The Independent Voice of Southern Methodist University Since 1915

The Daily Campus

The Daily Campus

The Independent Voice of Southern Methodist University Since 1915

The Daily Campus

The Independent Voice of Southern Methodist University Since 1915

The Daily Campus


Internet Governance, Innovation, and where the United States stands

With technological competition and political pressure at a palpable high, the coming years will be crucial to defining the relationship between innovation, free speech, and internet governance.

As President and CEO of the Consumer Electronics Association, Gary Shapiro, told an audience at the Brookings Institution: the Internet “is the U.S. gift to the world.”

How to regulate that “gift,” however, seems more like a curse.


Innovation has long been a political buzzword, most recently trumpeted by Sens. Marco Rubio and Chris Coons and President Obama. Some believe America doesn’t have enough of it, while others feel as though American innovation continues to lead the world.

Unlike in other countries such as China, diversity in America’s plays its part in technological innovations, according to Shapiro, who also cited the presence of “passionate debates that divide us, sadly.”

Besides the country’s racial differences, Shapiro sees another danger to America’s history of innovation: the regulation of internet service providers, such as Comcast.

He called regulation “cat nip” for European countries to convince American companies to move their operations overseas and said the U.S. is the “only country in the world that treats our companies less than we should.”

Although Europe has led the world in technology like credit card chips, Shapiro doubts the amount of innovation going on across the pond. “They are not my model,” he said.

Despite his qualms, Shapiro did highlight a European process that he believes the U.S. could easily adopt in a widespread manner. When looking for a solution to a technological problem, the E.U. asks NGOs to either come up with a solution or let the task fall to the government. The U.S. recently used this tactic successfully when it converted from analog to digital broadcasting.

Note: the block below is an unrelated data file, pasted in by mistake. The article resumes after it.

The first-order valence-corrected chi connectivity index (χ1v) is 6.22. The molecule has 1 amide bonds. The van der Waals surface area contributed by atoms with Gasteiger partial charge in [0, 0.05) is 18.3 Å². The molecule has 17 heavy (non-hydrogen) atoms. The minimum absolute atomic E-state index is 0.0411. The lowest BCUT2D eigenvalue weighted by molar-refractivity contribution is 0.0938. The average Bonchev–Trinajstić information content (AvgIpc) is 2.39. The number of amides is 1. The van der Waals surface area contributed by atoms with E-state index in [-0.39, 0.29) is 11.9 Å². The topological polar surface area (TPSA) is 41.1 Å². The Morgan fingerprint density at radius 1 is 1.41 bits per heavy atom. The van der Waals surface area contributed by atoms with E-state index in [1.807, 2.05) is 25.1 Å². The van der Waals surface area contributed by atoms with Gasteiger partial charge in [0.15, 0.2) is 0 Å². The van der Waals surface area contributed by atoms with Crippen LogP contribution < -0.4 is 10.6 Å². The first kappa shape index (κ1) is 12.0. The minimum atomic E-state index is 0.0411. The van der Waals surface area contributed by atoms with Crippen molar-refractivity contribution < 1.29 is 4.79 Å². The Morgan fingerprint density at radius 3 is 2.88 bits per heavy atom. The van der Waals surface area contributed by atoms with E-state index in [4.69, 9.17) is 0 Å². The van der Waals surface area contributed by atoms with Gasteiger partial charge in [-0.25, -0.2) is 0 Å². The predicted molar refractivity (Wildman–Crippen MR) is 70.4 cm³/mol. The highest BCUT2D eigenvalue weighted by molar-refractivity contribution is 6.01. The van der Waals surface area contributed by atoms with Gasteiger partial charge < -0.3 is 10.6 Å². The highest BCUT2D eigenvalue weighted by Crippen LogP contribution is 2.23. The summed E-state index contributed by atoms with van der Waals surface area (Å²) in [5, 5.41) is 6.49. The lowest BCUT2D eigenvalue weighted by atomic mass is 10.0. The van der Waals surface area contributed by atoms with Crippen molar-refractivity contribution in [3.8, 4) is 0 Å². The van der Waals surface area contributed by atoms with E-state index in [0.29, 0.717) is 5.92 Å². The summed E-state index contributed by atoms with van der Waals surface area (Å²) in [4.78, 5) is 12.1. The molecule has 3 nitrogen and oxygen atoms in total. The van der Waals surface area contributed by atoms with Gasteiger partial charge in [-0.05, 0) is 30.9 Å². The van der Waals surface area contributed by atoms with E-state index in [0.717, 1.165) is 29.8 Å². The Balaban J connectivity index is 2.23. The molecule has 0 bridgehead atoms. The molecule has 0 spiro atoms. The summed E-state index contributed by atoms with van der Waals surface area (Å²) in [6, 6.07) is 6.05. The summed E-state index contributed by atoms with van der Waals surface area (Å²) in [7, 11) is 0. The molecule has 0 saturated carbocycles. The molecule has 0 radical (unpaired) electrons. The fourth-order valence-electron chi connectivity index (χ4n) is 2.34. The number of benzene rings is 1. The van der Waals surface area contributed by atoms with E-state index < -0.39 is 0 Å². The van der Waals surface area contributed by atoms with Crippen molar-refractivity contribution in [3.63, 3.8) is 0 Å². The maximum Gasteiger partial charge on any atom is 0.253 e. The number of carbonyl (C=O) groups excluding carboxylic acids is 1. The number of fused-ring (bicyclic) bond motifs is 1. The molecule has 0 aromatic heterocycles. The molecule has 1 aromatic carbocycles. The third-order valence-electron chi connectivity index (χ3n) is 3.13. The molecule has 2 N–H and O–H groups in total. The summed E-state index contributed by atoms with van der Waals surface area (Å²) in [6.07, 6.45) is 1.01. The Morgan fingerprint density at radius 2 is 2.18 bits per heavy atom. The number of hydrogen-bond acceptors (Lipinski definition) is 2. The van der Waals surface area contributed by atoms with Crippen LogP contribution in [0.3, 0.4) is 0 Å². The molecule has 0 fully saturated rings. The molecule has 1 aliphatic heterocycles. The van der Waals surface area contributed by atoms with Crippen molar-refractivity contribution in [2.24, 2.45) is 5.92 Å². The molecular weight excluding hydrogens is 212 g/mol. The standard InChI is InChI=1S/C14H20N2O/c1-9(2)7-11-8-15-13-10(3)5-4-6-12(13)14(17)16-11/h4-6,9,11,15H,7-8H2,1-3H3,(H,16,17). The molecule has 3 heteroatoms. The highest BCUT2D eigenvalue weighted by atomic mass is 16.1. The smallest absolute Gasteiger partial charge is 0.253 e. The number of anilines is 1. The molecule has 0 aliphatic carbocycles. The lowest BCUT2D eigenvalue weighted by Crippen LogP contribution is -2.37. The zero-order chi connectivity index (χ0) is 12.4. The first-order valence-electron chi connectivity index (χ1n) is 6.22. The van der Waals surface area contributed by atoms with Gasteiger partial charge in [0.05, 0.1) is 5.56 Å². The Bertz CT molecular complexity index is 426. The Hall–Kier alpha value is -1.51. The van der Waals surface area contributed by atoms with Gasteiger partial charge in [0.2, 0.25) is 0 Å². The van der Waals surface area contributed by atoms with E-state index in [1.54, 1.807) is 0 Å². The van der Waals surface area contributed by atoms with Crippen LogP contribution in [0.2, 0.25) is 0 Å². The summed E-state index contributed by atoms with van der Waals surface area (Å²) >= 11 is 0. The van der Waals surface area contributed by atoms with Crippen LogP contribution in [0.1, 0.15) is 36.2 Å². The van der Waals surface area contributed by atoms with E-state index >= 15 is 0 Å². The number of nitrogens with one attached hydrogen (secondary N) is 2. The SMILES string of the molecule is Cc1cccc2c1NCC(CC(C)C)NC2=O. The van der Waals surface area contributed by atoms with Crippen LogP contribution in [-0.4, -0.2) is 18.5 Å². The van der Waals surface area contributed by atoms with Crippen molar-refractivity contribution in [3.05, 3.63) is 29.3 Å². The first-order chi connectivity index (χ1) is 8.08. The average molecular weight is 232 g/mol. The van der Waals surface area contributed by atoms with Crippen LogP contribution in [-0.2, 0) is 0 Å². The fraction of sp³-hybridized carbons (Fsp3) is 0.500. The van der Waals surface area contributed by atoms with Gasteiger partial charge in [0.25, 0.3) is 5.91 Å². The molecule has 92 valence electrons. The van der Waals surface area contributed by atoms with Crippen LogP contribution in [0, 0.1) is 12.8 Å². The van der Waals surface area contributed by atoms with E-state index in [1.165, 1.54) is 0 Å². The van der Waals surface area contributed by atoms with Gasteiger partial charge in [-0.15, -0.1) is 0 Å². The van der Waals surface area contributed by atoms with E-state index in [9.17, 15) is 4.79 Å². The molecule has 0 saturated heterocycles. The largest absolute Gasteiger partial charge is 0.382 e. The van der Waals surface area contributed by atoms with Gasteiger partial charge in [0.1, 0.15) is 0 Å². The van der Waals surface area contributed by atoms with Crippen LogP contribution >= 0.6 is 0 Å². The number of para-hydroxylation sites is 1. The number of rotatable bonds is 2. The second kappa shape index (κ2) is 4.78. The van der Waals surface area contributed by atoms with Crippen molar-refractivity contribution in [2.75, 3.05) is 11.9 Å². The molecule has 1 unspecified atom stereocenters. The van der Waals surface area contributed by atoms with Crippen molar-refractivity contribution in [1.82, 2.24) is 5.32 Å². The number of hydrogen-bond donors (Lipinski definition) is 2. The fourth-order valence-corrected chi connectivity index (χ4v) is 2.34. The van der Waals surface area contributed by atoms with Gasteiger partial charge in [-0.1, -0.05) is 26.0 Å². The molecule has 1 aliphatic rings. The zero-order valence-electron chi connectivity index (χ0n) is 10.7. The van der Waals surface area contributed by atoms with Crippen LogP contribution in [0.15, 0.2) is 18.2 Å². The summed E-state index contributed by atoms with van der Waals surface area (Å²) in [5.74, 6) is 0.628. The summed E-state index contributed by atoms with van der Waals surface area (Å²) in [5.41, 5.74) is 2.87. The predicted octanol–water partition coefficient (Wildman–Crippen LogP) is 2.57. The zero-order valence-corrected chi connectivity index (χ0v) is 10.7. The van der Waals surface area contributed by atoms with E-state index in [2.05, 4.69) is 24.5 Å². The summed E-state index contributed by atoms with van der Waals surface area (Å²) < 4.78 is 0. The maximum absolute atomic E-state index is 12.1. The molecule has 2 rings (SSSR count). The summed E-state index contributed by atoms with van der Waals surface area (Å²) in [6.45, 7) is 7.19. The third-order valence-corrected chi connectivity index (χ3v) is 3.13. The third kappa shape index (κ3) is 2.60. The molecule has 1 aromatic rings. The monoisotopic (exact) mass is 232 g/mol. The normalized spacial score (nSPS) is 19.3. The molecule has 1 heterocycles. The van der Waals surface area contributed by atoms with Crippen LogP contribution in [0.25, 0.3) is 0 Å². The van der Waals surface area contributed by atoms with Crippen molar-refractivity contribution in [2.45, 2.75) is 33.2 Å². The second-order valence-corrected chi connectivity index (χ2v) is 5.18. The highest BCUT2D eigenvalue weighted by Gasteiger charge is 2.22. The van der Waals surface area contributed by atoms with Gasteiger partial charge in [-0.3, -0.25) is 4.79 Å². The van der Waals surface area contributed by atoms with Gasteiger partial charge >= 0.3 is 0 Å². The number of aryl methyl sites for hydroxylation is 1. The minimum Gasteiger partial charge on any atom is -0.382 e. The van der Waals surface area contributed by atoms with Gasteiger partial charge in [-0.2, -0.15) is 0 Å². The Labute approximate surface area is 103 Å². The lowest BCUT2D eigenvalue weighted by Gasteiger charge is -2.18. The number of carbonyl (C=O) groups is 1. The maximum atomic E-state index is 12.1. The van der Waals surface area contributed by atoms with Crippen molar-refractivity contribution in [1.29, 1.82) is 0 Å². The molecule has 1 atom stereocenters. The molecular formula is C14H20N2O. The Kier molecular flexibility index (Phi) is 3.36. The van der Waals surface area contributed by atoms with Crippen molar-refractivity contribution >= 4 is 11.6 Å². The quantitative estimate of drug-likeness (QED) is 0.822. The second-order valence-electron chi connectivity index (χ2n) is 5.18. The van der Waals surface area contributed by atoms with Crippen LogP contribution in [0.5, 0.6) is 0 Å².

Free Speech

As for the innovation happening here at home, Shapiro says we have the First Amendment to thank. The law “protects anyone with a good idea to get that good idea out there” without government intervention.

In the post-SOPA/PIPA age, the First Amendment continues to win as “the world woke up” when more politicians switched sides on an issue than ever before, according to Shapiro. Now, “those words are like ‘Adolf.’”

With leaders in countries like Turkey proclaiming that they will “eradicate twitter,” America seems like it is on the forefront of free speech. The biggest problem now is the lack of trust the American public has of the government and technology after credit card scams and Snowden’s accusations, according to Shapiro.


Internet Governance

As technological society enters a global atmosphere that is becoming increasingly more tense, expect the term “Internet governance” to become more prominent in the coming years.

Darrell West, vice president and director of Governance Studies at the Brookings Institution, founding director of the Center for Technology Innovation, and Editor-in-Chief of TechTank, describes Internet governance as “the processes for how the Internet operates. It covers decisions on domain name registration, naming conventions, routing decisions, and Internet protocols.”

Many countries find the Internet is largely “under the thumb” of the United States. The recent findings from Snowden’s leaks especially have the international community wary. Shapiro believes that future regulation should be done by an “international regime” other than groups like the International Telecommunications Union.

As these issues come to the forefront of international relations, Shapiro offers this suggestion: “Government should do minimal harm first.”

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